Training AI is hard, so we trained an AI to do it

GPT3 (which stands for 'generative pretrained transformer 3') is a large language model that is capable of generating text with very high fidelity. Unlike previous models, it doesn't stumble over its grammar or write like an inebriated caveman. In many circumstances it can easily be taken for a human author, and GPT-generated text is increasingly prolific across the internet (and, we suspect, in the classroom) for this reason.

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GPT’s grammar is flawless, its science is not

Within the life sciences, it’s been used to classify sentences, extract entities like genes or diseases, and summarise documents. There is, however, a reluctance to use its primary function, namely text generation. And there’s a good reason for this: while GPT’s grammar is flawless, its science is not. If you ask it to generate a list of recommended dosages for pharmaceuticals, for example, you’d be well advised not to take its output seriously. Frankly, it’s dangerous.

But there is one circumstance where we don’t need the output to be factually precise.

While GPT’s grammatical competence is unparalleled, there are still circumstances where smaller models are more utilitarian. GPT is enormous, and running it over large corpora is both time-consuming and expensive. And although GPT is the best language model we have, returns on size and cost are diminishing. Tuned BERT models outperform untuned GPT at a fraction of the size and cost. But to tune these models, we need data. And here we come to the symbiosis between GPT and BERT.

Fine-tuning BERT

To finetune BERT, we do not need true sentences. What we need are sentences that look like they’re true, so that when BERT is exposed to actual true sentences, it can recognise their general shapes and structures. In other words, we just need to teach BERT to understand the grammar of the problem we’re trying to solve. And this is where GPT excels. It doesn’t matter that the science is wrong, it matters that it looks like it’s right.

What’s more, not only can this principle be applied to datasets as a whole, but also to specific edge cases within a dataset. For example, we have found that models often struggle with negations, because they are so infrequent within the training data. We really don’t want a model for extracting protein interactions to identify ‘GENE1 does not bind to GENE2’ as a positive relationship, but we also don’t want to implement clumsy rules for every edge case we come across.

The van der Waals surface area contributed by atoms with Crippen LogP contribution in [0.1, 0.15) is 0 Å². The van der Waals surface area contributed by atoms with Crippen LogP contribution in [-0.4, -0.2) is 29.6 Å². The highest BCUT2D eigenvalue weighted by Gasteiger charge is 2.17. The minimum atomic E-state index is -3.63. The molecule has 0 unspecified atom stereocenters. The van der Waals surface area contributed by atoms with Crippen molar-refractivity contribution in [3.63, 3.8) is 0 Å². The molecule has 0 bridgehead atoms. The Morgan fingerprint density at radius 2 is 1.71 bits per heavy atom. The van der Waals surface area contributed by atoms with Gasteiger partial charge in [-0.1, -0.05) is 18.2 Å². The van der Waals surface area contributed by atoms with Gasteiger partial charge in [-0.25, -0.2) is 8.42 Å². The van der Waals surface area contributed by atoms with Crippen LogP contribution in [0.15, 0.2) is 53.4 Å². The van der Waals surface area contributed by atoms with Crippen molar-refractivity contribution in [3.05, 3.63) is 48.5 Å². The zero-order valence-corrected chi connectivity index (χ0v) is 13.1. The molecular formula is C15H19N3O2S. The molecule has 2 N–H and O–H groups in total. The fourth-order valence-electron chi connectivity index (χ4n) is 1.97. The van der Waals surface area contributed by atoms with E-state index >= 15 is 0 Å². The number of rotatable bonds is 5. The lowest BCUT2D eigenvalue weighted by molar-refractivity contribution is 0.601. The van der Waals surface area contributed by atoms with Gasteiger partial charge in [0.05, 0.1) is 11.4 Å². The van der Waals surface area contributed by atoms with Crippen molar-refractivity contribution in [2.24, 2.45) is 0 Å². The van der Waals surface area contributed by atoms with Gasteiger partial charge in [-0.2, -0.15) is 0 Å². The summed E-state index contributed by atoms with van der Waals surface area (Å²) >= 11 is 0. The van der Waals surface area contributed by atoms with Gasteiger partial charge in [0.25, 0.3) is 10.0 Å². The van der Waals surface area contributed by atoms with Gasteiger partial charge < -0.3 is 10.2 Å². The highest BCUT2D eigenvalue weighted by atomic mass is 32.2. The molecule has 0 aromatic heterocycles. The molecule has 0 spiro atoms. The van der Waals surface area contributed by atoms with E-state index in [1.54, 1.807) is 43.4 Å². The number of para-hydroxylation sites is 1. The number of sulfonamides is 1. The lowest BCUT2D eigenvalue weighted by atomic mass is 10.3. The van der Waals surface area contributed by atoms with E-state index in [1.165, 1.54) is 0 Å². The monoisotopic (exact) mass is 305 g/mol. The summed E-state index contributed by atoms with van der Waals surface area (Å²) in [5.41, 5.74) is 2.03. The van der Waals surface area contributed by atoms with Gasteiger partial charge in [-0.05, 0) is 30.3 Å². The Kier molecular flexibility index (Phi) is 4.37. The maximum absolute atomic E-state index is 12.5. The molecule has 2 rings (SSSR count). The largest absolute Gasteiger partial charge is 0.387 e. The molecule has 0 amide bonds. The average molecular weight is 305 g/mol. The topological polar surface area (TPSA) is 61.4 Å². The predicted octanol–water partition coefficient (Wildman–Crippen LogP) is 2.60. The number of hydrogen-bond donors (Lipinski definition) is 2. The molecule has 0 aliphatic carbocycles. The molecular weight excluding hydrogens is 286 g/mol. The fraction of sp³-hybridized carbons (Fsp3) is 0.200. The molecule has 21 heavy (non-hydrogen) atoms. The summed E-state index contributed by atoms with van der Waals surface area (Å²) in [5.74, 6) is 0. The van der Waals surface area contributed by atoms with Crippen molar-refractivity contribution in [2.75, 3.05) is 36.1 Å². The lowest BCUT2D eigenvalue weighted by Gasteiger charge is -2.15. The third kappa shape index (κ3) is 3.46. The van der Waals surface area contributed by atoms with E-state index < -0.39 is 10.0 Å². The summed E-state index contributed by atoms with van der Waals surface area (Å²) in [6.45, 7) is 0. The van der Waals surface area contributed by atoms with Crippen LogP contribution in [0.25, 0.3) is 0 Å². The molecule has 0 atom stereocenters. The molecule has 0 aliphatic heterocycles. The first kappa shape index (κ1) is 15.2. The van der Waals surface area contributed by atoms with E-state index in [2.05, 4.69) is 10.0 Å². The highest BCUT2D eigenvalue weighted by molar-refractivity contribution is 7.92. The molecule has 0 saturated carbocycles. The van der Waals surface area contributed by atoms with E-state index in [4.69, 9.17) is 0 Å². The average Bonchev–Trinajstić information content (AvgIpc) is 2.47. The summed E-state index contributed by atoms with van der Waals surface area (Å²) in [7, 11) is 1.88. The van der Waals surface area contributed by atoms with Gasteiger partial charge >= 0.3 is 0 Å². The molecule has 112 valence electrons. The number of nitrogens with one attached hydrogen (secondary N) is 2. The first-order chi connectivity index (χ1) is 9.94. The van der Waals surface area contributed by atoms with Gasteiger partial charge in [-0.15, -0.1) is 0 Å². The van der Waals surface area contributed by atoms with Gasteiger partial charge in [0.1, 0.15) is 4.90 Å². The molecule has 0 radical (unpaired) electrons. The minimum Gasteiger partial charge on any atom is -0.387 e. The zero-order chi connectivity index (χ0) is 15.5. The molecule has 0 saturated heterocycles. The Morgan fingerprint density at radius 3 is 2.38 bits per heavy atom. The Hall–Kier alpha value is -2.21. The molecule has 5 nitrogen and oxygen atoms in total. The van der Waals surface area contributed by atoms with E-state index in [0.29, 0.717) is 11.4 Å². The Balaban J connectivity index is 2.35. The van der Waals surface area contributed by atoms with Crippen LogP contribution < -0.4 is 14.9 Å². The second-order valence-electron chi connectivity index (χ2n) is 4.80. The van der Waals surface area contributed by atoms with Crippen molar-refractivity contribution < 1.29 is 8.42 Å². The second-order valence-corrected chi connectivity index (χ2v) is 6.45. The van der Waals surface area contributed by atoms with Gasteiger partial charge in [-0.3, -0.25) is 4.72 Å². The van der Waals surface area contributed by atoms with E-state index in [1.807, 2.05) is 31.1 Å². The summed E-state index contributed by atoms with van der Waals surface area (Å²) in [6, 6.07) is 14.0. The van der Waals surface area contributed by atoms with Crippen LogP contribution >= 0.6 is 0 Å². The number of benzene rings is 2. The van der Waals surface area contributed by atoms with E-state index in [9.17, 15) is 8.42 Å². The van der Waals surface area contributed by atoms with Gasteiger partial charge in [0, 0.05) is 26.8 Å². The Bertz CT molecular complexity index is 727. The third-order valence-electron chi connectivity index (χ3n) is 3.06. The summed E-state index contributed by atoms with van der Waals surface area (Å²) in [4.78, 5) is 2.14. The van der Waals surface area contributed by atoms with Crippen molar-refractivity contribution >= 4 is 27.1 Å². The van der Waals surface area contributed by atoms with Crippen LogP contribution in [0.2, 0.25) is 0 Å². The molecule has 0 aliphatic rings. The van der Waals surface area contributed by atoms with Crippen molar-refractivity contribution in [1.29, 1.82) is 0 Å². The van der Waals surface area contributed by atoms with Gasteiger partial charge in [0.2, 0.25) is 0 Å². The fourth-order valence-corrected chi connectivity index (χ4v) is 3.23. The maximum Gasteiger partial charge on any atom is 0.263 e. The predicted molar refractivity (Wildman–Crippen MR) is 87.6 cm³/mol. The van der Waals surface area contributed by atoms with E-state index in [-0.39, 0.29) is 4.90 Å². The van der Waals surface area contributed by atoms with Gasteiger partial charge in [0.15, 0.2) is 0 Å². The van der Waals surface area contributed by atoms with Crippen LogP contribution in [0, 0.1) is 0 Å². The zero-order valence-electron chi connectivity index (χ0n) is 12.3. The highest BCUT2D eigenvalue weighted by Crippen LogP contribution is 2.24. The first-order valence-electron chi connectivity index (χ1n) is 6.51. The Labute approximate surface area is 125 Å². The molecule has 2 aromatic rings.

As these edge cases are rare (often occurring in only a fraction of a percent of sentences), we would need to curate huge amounts of data to get enough examples for the model to recognize the pattern. Instead, we can use GPT to generate sufficient examples to boost the signal within the training data.

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The resultant models

We’ve managed to use GPT generations to speed up our model prototyping pipeline, allowing us to get to highly accurate models with only small bursts of curation. With just a few verified examples, we can use GPT to generate many more. The resultant models can then be combined with TERMite for identifying and masking entities, which the model then checks for relationships of interest. And because TERMite outputs IDs that easily map onto public ontologies, these relationships can be directly plugged into knowledge graphs with minimal effort.

As part of this experimentation, we have tried many different methods for constructing our prompts, aided greatly by internal curation efforts. We have also tested the hyperparameters of GPT3 and the impact of fine-tuning.

The latter was of particular importance. Although GPT3, without any fine-tuning seemed to generate a reasonable and diverse selection of sentences, it failed to lead to any gains in our downstream model performance. The sentences read well to us as humans, but apparently, some deeper grammatical trends made them an unrepresentative sample of the class of real-world sentences in the eyes of BERT.

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Figure 1: Curated data is still king, but when availability is limited, generated data can substantially augment performance.

These methods even worked in the challenging domain of real-world evidence. Many concrete examples of drugs causing certain side effects can only be found in online discussion boards, so we developed a model that extracts adverse events associated with drugs from real-world evidence sources like Facebook and Reddit. Here are some examples from the training data. Try to guess which of these are real examples found on Reddit and which are generated by an AI:

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Could you tell them apart? They’re actually all generated. By the same AI. We wish it a swift recovery from its assorted ailments.


About Oliver Giles

Machine Learning Scientist, SciBite

Oliver Giles, Machine Learning Scientist, received his MSc in Synthetic Biology from Newcastle University, and his BA in Philosophy from the University of East Anglia. He is currently focused on interfacing natural language with structured data, extracting said structured data from text and on using AI for the inference of novel hypotheses.

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